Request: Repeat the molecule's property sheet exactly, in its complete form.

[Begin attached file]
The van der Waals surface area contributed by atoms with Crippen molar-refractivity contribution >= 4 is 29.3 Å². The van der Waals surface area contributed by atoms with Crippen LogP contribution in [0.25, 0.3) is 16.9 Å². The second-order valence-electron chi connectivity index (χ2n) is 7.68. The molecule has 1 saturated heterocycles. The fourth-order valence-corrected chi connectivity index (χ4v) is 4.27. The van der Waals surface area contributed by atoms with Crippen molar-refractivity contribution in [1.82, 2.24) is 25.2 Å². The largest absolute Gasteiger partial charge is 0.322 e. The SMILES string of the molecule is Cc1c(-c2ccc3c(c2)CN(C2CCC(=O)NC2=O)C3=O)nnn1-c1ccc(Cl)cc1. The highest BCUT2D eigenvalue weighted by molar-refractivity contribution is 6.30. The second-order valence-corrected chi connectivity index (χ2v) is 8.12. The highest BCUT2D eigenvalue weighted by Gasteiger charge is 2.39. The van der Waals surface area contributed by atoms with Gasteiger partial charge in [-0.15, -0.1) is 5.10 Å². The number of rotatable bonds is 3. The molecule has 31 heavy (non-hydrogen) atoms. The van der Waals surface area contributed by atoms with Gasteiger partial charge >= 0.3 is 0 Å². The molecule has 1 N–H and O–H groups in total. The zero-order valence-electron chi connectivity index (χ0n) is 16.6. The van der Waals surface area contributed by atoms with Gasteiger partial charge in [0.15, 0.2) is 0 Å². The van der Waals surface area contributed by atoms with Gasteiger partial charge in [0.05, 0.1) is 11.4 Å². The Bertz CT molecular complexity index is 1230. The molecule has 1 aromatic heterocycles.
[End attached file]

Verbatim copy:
The van der Waals surface area contributed by atoms with Crippen molar-refractivity contribution >= 4 is 29.3 Å². The van der Waals surface area contributed by atoms with Crippen LogP contribution in [0.25, 0.3) is 16.9 Å². The second-order valence-electron chi connectivity index (χ2n) is 7.68. The molecule has 1 saturated heterocycles. The fourth-order valence-corrected chi connectivity index (χ4v) is 4.27. The van der Waals surface area contributed by atoms with Crippen molar-refractivity contribution in [1.82, 2.24) is 25.2 Å². The largest absolute Gasteiger partial charge is 0.322 e. The SMILES string of the molecule is Cc1c(-c2ccc3c(c2)CN(C2CCC(=O)NC2=O)C3=O)nnn1-c1ccc(Cl)cc1. The highest BCUT2D eigenvalue weighted by molar-refractivity contribution is 6.30. The second-order valence-corrected chi connectivity index (χ2v) is 8.12. The highest BCUT2D eigenvalue weighted by Gasteiger charge is 2.39. The van der Waals surface area contributed by atoms with Gasteiger partial charge in [-0.15, -0.1) is 5.10 Å². The number of rotatable bonds is 3. The molecule has 31 heavy (non-hydrogen) atoms. The van der Waals surface area contributed by atoms with Gasteiger partial charge >= 0.3 is 0 Å². The molecule has 1 N–H and O–H groups in total. The zero-order valence-electron chi connectivity index (χ0n) is 16.6. The van der Waals surface area contributed by atoms with Gasteiger partial charge in [0.15, 0.2) is 0 Å². The van der Waals surface area contributed by atoms with Gasteiger partial charge in [0.05, 0.1) is 11.4 Å². The Bertz CT molecular complexity index is 1230. The molecule has 1 aromatic heterocycles.